Free, Fair, and Regular Elections: Essential Principles
“Where democratic institutions are weak, elections are easily used by violent and dictatorial political groups to manipulate the will of the people and seize control of the government.”
“Everyone has the right to take part in the government of his country, directly or through freely chosen representatives… The will of the people shall be the basis of the authority of government; this will shall be expressed in periodic and genuine elections which shall be by universal and equal suffrage and shall be held by secret vote or by equivalent free voting procedures.”
Article 21, Universal Declaration of Human Rights, 1948
If consent of the governed is the most fundamental concept of democracy, its most essential right is that of citizens to choose their leaders in free, fair, and regular elections. Other rights are fundamental to democracy. Indeed, elections alone are insufficient to sustain it.
Photo: Suffragettes marching down Fifth Avenue, New York, 1917
Yet the right to elect one’s representatives and to influence the political direction of one’s government is democracy’s indispensable political foundation. Without free elections, there is neither the possibility for citizens to express their will nor the opportunity for citizens to change their leaders, address wrongs, or protest the limitation of their rights. Elections establish the citizenry’s and the individual’s political rights. They are the ongoing representation of the consent of the governed (see “Consent of the Governed”).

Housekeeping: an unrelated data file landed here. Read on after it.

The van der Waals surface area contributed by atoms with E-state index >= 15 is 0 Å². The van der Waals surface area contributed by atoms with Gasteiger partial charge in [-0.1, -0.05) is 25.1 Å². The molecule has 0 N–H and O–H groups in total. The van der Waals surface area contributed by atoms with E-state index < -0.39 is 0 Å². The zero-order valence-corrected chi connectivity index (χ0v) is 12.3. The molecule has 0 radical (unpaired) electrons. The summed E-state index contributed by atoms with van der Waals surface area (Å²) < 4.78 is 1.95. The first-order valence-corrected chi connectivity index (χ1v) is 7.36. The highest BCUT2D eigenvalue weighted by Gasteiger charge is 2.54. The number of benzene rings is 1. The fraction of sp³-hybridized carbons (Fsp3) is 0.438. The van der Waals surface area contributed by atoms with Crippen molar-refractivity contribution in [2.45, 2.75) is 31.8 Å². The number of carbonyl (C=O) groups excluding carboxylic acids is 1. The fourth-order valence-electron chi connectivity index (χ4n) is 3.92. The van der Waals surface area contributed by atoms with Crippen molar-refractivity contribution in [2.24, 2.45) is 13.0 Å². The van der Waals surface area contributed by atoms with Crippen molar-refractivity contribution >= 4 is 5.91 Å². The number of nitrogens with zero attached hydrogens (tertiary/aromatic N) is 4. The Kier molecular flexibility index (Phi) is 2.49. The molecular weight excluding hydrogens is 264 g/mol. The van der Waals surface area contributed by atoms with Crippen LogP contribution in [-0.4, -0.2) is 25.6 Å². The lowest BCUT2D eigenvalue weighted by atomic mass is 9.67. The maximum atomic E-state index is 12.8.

Around the world, including in the United States, millions of people have braved violence, intimidation, and other obstacles to demand the right to express their will through the ballot box. Often, students and youth have played leading roles in this worldwide epic, from the Otpor resistance movement in Serbia, which helped to overthrow the dictator Slobodan Milosevic in 2000, to the students of the Orange Revolution in Ukraine, who occupied the capital’s central square and mobilized resistance to reverse the fraudulent presidential election of 2004. In the United States itself, young people played a pivotal role in the civil rights movement, including the hundreds of students who challenged segregation throughout the South and those who registered blacks to vote in Mississippi during the “Freedom Summer” of 1964
via Democracy Web | Free, Fair, and Regular Elections: Essential Principles to read more of the article.
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Free, Fair, and Regular
Controversy and Abuse in Democracies
The Insufficiency and Abuse of Elections